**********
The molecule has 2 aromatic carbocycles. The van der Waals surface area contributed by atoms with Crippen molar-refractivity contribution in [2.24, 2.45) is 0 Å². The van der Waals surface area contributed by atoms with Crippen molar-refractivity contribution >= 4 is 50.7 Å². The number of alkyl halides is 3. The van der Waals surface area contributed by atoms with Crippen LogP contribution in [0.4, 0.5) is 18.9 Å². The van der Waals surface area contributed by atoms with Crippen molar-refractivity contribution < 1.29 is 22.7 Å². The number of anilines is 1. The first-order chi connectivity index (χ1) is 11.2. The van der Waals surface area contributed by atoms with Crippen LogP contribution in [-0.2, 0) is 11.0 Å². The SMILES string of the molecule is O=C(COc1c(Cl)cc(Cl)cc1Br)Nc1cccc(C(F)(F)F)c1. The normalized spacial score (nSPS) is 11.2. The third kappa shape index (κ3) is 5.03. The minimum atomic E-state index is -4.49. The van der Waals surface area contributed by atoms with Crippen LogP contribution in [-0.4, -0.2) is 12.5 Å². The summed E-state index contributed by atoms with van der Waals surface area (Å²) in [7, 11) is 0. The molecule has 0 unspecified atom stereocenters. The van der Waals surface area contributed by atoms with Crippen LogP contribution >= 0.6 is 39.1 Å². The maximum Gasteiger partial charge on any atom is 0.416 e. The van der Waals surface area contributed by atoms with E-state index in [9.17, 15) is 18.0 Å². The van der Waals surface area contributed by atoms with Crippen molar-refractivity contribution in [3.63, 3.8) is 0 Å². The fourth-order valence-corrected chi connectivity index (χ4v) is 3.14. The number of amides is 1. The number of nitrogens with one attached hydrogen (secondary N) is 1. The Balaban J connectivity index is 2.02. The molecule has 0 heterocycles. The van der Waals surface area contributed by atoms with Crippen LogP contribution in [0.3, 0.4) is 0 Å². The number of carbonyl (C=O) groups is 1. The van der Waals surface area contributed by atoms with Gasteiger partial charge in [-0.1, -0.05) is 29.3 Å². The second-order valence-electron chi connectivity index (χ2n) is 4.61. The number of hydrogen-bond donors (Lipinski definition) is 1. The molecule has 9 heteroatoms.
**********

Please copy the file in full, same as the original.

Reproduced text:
The molecule has 2 aromatic carbocycles. The van der Waals surface area contributed by atoms with Crippen molar-refractivity contribution in [2.24, 2.45) is 0 Å². The van der Waals surface area contributed by atoms with Crippen molar-refractivity contribution >= 4 is 50.7 Å². The number of alkyl halides is 3. The van der Waals surface area contributed by atoms with Crippen LogP contribution in [0.4, 0.5) is 18.9 Å². The van der Waals surface area contributed by atoms with Crippen molar-refractivity contribution < 1.29 is 22.7 Å². The number of anilines is 1. The first-order chi connectivity index (χ1) is 11.2. The van der Waals surface area contributed by atoms with Crippen LogP contribution in [-0.2, 0) is 11.0 Å². The SMILES string of the molecule is O=C(COc1c(Cl)cc(Cl)cc1Br)Nc1cccc(C(F)(F)F)c1. The normalized spacial score (nSPS) is 11.2. The third kappa shape index (κ3) is 5.03. The minimum atomic E-state index is -4.49. The van der Waals surface area contributed by atoms with Crippen LogP contribution in [-0.4, -0.2) is 12.5 Å². The summed E-state index contributed by atoms with van der Waals surface area (Å²) in [7, 11) is 0. The molecule has 0 unspecified atom stereocenters. The van der Waals surface area contributed by atoms with Crippen LogP contribution >= 0.6 is 39.1 Å². The maximum Gasteiger partial charge on any atom is 0.416 e. The van der Waals surface area contributed by atoms with E-state index in [9.17, 15) is 18.0 Å². The van der Waals surface area contributed by atoms with Crippen molar-refractivity contribution in [3.63, 3.8) is 0 Å². The fourth-order valence-corrected chi connectivity index (χ4v) is 3.14. The number of amides is 1. The number of nitrogens with one attached hydrogen (secondary N) is 1. The Balaban J connectivity index is 2.02. The molecule has 0 heterocycles. The van der Waals surface area contributed by atoms with Crippen LogP contribution in [0.3, 0.4) is 0 Å². The number of carbonyl (C=O) groups is 1. The van der Waals surface area contributed by atoms with Gasteiger partial charge in [-0.1, -0.05) is 29.3 Å². The second-order valence-electron chi connectivity index (χ2n) is 4.61. The number of hydrogen-bond donors (Lipinski definition) is 1. The molecule has 9 heteroatoms.